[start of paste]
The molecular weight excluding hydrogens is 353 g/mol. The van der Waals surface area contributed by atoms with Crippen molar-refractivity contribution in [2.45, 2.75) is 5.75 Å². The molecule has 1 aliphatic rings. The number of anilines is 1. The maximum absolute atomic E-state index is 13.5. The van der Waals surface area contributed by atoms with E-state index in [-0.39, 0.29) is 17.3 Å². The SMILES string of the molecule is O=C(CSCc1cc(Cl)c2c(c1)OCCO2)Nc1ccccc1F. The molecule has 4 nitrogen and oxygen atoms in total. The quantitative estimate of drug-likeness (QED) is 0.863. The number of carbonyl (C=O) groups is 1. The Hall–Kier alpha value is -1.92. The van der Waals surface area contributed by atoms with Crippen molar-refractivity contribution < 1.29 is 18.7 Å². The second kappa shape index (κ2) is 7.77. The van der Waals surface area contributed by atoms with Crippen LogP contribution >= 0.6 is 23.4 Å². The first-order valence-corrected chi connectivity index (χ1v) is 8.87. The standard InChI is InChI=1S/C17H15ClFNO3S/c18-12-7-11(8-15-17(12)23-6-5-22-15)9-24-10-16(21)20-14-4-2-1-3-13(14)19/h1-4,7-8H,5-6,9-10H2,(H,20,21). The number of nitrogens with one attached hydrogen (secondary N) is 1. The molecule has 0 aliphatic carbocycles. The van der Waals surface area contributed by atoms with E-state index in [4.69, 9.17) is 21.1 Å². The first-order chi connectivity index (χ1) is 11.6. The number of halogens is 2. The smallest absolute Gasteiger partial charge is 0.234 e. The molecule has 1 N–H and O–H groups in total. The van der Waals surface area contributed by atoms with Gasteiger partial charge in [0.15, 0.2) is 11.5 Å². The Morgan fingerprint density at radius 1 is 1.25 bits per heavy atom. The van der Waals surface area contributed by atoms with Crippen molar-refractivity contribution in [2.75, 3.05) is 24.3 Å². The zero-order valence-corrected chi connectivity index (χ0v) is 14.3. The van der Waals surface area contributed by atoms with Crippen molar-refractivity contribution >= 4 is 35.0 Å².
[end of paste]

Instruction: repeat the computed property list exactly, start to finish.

The molecular weight excluding hydrogens is 353 g/mol. The van der Waals surface area contributed by atoms with Crippen molar-refractivity contribution in [2.45, 2.75) is 5.75 Å². The molecule has 1 aliphatic rings. The number of anilines is 1. The maximum absolute atomic E-state index is 13.5. The van der Waals surface area contributed by atoms with E-state index in [-0.39, 0.29) is 17.3 Å². The SMILES string of the molecule is O=C(CSCc1cc(Cl)c2c(c1)OCCO2)Nc1ccccc1F. The molecule has 4 nitrogen and oxygen atoms in total. The quantitative estimate of drug-likeness (QED) is 0.863. The number of carbonyl (C=O) groups is 1. The Hall–Kier alpha value is -1.92. The van der Waals surface area contributed by atoms with Crippen molar-refractivity contribution < 1.29 is 18.7 Å². The second kappa shape index (κ2) is 7.77. The van der Waals surface area contributed by atoms with Crippen LogP contribution >= 0.6 is 23.4 Å². The first-order valence-corrected chi connectivity index (χ1v) is 8.87. The standard InChI is InChI=1S/C17H15ClFNO3S/c18-12-7-11(8-15-17(12)23-6-5-22-15)9-24-10-16(21)20-14-4-2-1-3-13(14)19/h1-4,7-8H,5-6,9-10H2,(H,20,21). The number of nitrogens with one attached hydrogen (secondary N) is 1. The molecule has 0 aliphatic carbocycles. The van der Waals surface area contributed by atoms with E-state index in [4.69, 9.17) is 21.1 Å². The first-order chi connectivity index (χ1) is 11.6. The number of halogens is 2. The smallest absolute Gasteiger partial charge is 0.234 e. The molecule has 1 N–H and O–H groups in total. The van der Waals surface area contributed by atoms with Gasteiger partial charge in [0.15, 0.2) is 11.5 Å². The Morgan fingerprint density at radius 1 is 1.25 bits per heavy atom. The van der Waals surface area contributed by atoms with Crippen molar-refractivity contribution in [2.75, 3.05) is 24.3 Å². The zero-order valence-corrected chi connectivity index (χ0v) is 14.3. The van der Waals surface area contributed by atoms with Crippen molar-refractivity contribution >= 4 is 35.0 Å².